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As a story about community, healing, and family—both human and animal—this is one of the best.

An angry seventh grader heals.

Gabe Meyer is miserable. His parents, struggling with financial problems, ignore him; his older sister treats him like a pest; and his two best friends have begun to spend time with another, cooler guy. Trying to impress his friends, Gabe steals some fireworks and brings them to the park where the boys are hanging out. When they inadvertently set fire to the dry grass, the others run off while Gabe futilely tries to put out the fire—and is discovered and arrested. At a community justice meeting for people impacted by the fire, where Gabe is assigned community service and restitution, he begins to understand how his thoughtless actions have affected others, A parallel storyline, told in alternate chapters, is narrated by Rill, a young coyote who, like Gabe, is struggling with her place in the world. She is burned by the fire, after which she hides out in a small cave, where Gabe discovers and tries to help her. This riveting, many-layered story shines on all levels. Gabe’s first-person narration brilliantly (and with humor) captures the tone of an angry, confused tween without being over-the-top, and his metamorphosis from powerless to empowered is both realistic and compelling. The coyote’s story adds depth and poignancy. Gabe is Jewish and, along with other major characters, defaults to White.

As a story about community, healing, and family—both human and animal—this is one of the best. (Fiction. 8-13)

Pub Date: Jan. 18, 2022

ISBN: 978-0-358-46828-8

Page Count: 304

Publisher: Clarion/HarperCollins

Review Posted Online: Oct. 25, 2021

Kirkus Reviews Issue: Nov. 15, 2021

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From the One and Only series , Vol. 4

Not the most satisfying wrap-up, but it’s always good to spend time in the world of this series.

Beloved gorilla Ivan becomes a father to rambunctious twins in this finale to a quartet that began with 2012’s Newbery Award–winning The One and Only Ivan.

Life hasn’t always been easy for silverback gorilla Ivan, who’s spent most of his life being mistreated in captivity. Now he’s living in a wildlife sanctuary, but he still gets to see his two best friends. Young elephant Ruby lives in the grassy habitat next door, and former stray dog Bob has a home with one of the zookeepers. All three were rescued from the Exit 8 Big Top Mall and Video Arcade. Ivan’s expanded world includes fellow gorilla Kinyani—the two are about to become parents, and Ivan is revisiting the traumas of his past in light of what he wants the twins to know. When the subject inevitably comes up, Applegate’s trust and respect for readers is evident. She doesn’t shy away from hard truths as Ivan wrestles with the fact that poachers killed his family. Readers will need the context provided by knowledge of the earlier books to feel the full emotional impact of this story. The rushed ending unfortunately falls flat, detracting from the central message that a complex life can still contain hope. Final art not seen.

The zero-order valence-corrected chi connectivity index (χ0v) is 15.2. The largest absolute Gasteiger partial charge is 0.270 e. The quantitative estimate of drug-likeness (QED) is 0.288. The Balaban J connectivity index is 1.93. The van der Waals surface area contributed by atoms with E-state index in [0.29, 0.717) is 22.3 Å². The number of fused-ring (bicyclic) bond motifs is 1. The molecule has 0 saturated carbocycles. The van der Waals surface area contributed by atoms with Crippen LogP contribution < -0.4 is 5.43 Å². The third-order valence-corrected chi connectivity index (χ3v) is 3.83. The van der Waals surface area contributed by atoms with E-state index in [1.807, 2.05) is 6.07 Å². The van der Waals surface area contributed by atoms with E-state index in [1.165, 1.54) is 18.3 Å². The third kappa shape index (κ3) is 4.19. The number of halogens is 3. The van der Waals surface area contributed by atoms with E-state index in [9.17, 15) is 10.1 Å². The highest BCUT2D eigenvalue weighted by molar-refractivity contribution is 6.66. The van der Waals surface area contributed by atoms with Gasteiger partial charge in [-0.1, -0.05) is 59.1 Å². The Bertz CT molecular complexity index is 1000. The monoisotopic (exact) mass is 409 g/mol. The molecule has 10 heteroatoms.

Not the most satisfying wrap-up, but it’s always good to spend time in the world of this series. (gorilla games, glossary, author’s note) (Verse fiction. 8-12)

Pub Date: May 7, 2024

ISBN: 9780063221123

Page Count: 272

Publisher: Harper/HarperCollins

Review Posted Online: March 9, 2024

Kirkus Reviews Issue: April 1, 2024

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From the Wild Robot series , Vol. 3

Hugely entertaining, timely, and triumphant.

Robot Roz undertakes an unusual ocean journey to save her adopted island home in this third series entry.

When a poison tide flowing across the ocean threatens their island, Roz works with the resident creatures to ensure that they will have clean water, but the destruction of vegetation and crowding of habitats jeopardize everyone’s survival. Brown’s tale of environmental depredation and turmoil is by turns poignant, graceful, endearing, and inspiring, with his (mostly) gentle robot protagonist at its heart. Though Roz is different from the creatures she lives with or encounters—including her son, Brightbill the goose, and his new mate, Glimmerwing—she makes connections through her versatile communication abilities and her desire to understand and help others. When Roz accidentally discovers that the replacement body given to her by Dr. Molovo is waterproof, she sets out to seek help and discovers the human-engineered source of the toxic tide. Brown’s rich descriptions of undersea landscapes, entertaining conversations between Roz and wild creatures, and concise yet powerful explanations of the effect of the poison tide on the ecology of the island are superb. Simple, spare illustrations offer just enough glimpses of Roz and her surroundings to spark the imagination. The climactic confrontation pits oceangoing mammals, seabirds, fish, and even zooplankton against hardware and technology in a nicely choreographed battle. But it is Roz’s heroism and peacemaking that save the day.

Hugely entertaining, timely, and triumphant. (author’s note) (Fiction. 8-12)

Pub Date: Sept. 26, 2023

ISBN: 9780316669412

Page Count: 288

Publisher: Little, Brown

Review Posted Online: Aug. 26, 2023

Kirkus Reviews Issue: Sept. 15, 2023

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